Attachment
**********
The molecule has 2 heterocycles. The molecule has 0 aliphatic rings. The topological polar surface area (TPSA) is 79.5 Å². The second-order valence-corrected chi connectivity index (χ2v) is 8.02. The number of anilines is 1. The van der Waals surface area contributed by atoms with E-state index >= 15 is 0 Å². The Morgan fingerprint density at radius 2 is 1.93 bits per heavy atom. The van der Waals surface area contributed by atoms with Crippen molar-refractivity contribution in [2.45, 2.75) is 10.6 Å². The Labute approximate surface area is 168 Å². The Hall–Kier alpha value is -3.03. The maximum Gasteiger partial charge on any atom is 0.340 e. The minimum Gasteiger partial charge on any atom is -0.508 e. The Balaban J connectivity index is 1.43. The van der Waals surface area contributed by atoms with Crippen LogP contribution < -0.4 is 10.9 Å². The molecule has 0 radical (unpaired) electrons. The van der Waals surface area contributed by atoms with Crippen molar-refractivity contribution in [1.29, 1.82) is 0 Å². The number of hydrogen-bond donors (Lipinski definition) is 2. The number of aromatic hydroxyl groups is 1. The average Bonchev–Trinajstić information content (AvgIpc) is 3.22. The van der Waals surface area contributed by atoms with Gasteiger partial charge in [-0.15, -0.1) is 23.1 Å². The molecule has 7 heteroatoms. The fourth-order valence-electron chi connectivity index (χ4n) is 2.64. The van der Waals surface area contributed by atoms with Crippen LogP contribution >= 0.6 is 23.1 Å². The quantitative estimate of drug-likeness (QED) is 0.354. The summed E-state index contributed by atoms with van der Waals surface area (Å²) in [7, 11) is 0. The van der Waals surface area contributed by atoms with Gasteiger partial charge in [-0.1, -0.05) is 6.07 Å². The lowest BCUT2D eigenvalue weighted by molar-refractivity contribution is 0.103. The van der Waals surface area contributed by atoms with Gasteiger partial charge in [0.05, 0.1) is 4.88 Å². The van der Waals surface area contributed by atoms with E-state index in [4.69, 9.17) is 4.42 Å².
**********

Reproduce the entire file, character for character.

The molecule has 2 heterocycles. The molecule has 0 aliphatic rings. The topological polar surface area (TPSA) is 79.5 Å². The second-order valence-corrected chi connectivity index (χ2v) is 8.02. The number of anilines is 1. The van der Waals surface area contributed by atoms with E-state index >= 15 is 0 Å². The Morgan fingerprint density at radius 2 is 1.93 bits per heavy atom. The van der Waals surface area contributed by atoms with Crippen molar-refractivity contribution in [2.45, 2.75) is 10.6 Å². The Labute approximate surface area is 168 Å². The Hall–Kier alpha value is -3.03. The maximum Gasteiger partial charge on any atom is 0.340 e. The minimum Gasteiger partial charge on any atom is -0.508 e. The Balaban J connectivity index is 1.43. The van der Waals surface area contributed by atoms with Crippen LogP contribution < -0.4 is 10.9 Å². The molecule has 0 radical (unpaired) electrons. The van der Waals surface area contributed by atoms with Crippen molar-refractivity contribution in [1.29, 1.82) is 0 Å². The number of hydrogen-bond donors (Lipinski definition) is 2. The number of aromatic hydroxyl groups is 1. The average Bonchev–Trinajstić information content (AvgIpc) is 3.22. The van der Waals surface area contributed by atoms with Gasteiger partial charge in [-0.15, -0.1) is 23.1 Å². The molecule has 7 heteroatoms. The fourth-order valence-electron chi connectivity index (χ4n) is 2.64. The van der Waals surface area contributed by atoms with Crippen LogP contribution >= 0.6 is 23.1 Å². The quantitative estimate of drug-likeness (QED) is 0.354. The summed E-state index contributed by atoms with van der Waals surface area (Å²) in [7, 11) is 0. The van der Waals surface area contributed by atoms with Gasteiger partial charge in [-0.1, -0.05) is 6.07 Å². The lowest BCUT2D eigenvalue weighted by molar-refractivity contribution is 0.103. The van der Waals surface area contributed by atoms with Gasteiger partial charge in [0.05, 0.1) is 4.88 Å². The van der Waals surface area contributed by atoms with E-state index in [4.69, 9.17) is 4.42 Å².